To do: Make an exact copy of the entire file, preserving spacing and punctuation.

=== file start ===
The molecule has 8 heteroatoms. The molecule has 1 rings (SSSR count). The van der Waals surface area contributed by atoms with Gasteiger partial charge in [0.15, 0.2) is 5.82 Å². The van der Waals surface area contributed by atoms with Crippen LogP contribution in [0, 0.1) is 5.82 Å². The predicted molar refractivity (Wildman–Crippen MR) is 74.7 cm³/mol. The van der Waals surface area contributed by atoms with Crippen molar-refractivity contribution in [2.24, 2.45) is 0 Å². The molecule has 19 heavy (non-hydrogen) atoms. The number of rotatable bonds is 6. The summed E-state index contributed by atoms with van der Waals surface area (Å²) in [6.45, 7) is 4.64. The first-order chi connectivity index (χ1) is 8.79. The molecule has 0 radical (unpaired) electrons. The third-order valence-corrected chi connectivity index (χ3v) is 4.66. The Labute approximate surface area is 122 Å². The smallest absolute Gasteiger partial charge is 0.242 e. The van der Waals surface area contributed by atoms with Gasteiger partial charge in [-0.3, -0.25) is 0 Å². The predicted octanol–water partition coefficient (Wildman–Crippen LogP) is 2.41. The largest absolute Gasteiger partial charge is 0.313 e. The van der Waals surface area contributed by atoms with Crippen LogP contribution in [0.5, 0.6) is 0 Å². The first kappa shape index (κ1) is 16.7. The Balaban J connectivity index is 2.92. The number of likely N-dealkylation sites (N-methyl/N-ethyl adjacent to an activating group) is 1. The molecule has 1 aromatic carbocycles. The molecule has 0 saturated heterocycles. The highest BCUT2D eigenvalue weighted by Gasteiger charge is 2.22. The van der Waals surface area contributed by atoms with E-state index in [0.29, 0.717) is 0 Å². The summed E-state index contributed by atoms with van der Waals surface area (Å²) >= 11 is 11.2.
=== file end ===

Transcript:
The molecule has 8 heteroatoms. The molecule has 1 rings (SSSR count). The van der Waals surface area contributed by atoms with Gasteiger partial charge in [0.15, 0.2) is 5.82 Å². The van der Waals surface area contributed by atoms with Crippen LogP contribution in [0, 0.1) is 5.82 Å². The predicted molar refractivity (Wildman–Crippen MR) is 74.7 cm³/mol. The van der Waals surface area contributed by atoms with Crippen molar-refractivity contribution in [2.24, 2.45) is 0 Å². The molecule has 19 heavy (non-hydrogen) atoms. The number of rotatable bonds is 6. The summed E-state index contributed by atoms with van der Waals surface area (Å²) in [6.45, 7) is 4.64. The first-order chi connectivity index (χ1) is 8.79. The molecule has 0 radical (unpaired) electrons. The third-order valence-corrected chi connectivity index (χ3v) is 4.66. The Labute approximate surface area is 122 Å². The smallest absolute Gasteiger partial charge is 0.242 e. The van der Waals surface area contributed by atoms with Gasteiger partial charge in [-0.3, -0.25) is 0 Å². The predicted octanol–water partition coefficient (Wildman–Crippen LogP) is 2.41. The largest absolute Gasteiger partial charge is 0.313 e. The van der Waals surface area contributed by atoms with Crippen LogP contribution in [0.5, 0.6) is 0 Å². The first kappa shape index (κ1) is 16.7. The Balaban J connectivity index is 2.92. The number of likely N-dealkylation sites (N-methyl/N-ethyl adjacent to an activating group) is 1. The molecule has 1 aromatic carbocycles. The molecule has 0 saturated heterocycles. The highest BCUT2D eigenvalue weighted by Gasteiger charge is 2.22. The van der Waals surface area contributed by atoms with E-state index in [0.29, 0.717) is 0 Å². The summed E-state index contributed by atoms with van der Waals surface area (Å²) >= 11 is 11.2.